When you visit a store or office in Mississippi, it’s reasonable to expect you will be safe. Unfortunately, that’s not always the case.
When property owners or occupiers – we’ll call them “possessors” – fail to uphold the duty they owe to you to ensure your safety on their property, and you suffer an injury as a result, you may have a premises liability claim.
Common types of premises liability claims in Mississippi are:
Our experienced premises liability lawyers can guide you through the process of seeking compensation for your personal injuries and losses.
Contact us today to receive a free consultation of your case.
At our firm, the first step in your premises liability case will be to determine what duty the possessor owed to you. In Mississippi, visitors generally fall into three categories:
When you file a premises liability case, you will deal with the insurance company that has insured the property – for instance, the company behind the homeowner’s insurance policy.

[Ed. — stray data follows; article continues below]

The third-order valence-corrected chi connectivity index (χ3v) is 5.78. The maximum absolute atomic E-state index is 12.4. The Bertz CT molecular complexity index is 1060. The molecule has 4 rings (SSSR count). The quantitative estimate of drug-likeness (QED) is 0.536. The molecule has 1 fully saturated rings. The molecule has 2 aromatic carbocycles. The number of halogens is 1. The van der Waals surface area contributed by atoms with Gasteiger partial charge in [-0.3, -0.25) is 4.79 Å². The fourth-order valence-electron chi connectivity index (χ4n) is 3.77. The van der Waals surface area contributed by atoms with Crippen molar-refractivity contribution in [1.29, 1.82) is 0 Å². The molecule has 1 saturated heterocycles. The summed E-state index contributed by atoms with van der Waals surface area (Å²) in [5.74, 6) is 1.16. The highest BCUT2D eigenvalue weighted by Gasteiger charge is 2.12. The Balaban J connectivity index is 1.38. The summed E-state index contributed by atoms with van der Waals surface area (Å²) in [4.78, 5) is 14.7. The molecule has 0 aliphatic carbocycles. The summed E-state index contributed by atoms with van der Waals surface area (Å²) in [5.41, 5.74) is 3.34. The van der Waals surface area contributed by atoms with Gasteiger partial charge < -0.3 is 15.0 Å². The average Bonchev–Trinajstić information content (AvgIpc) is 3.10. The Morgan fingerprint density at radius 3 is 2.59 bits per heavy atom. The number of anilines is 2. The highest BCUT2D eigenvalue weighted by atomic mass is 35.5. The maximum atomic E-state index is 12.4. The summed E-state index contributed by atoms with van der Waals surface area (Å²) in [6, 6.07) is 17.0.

Often these insurance companies invoke what is called the “open and obvious doctrine.” In other words, they will argue that you were injured by an open and obvious hazard that you could have reasonably avoided.
If you did, in fact, step into an open and obvious hazard, your compensation can be reduced under Mississippi’s “pure comparative negligence” law. Therefore, it would be reduced based on your percentage of fault. For instance, if you suffer $10,000 in damages because you fell on a puddle in a store aisle, and you were 80 percent at fault, you could only recover $2,000.
If you or a loved one has been seriously injured because of the negligence of a property owner or occupier in Mississippi, our firm can help you seek compensation for your medical expenses, lost income and pain and suffering.
We can protect your rights in claims against property owners, landlords, security contractors, and others who owed a duty to look out for your safety on their premises.
Contact Abdalla Law, PLLC. Our initial consultations are always free and carry no further obligation.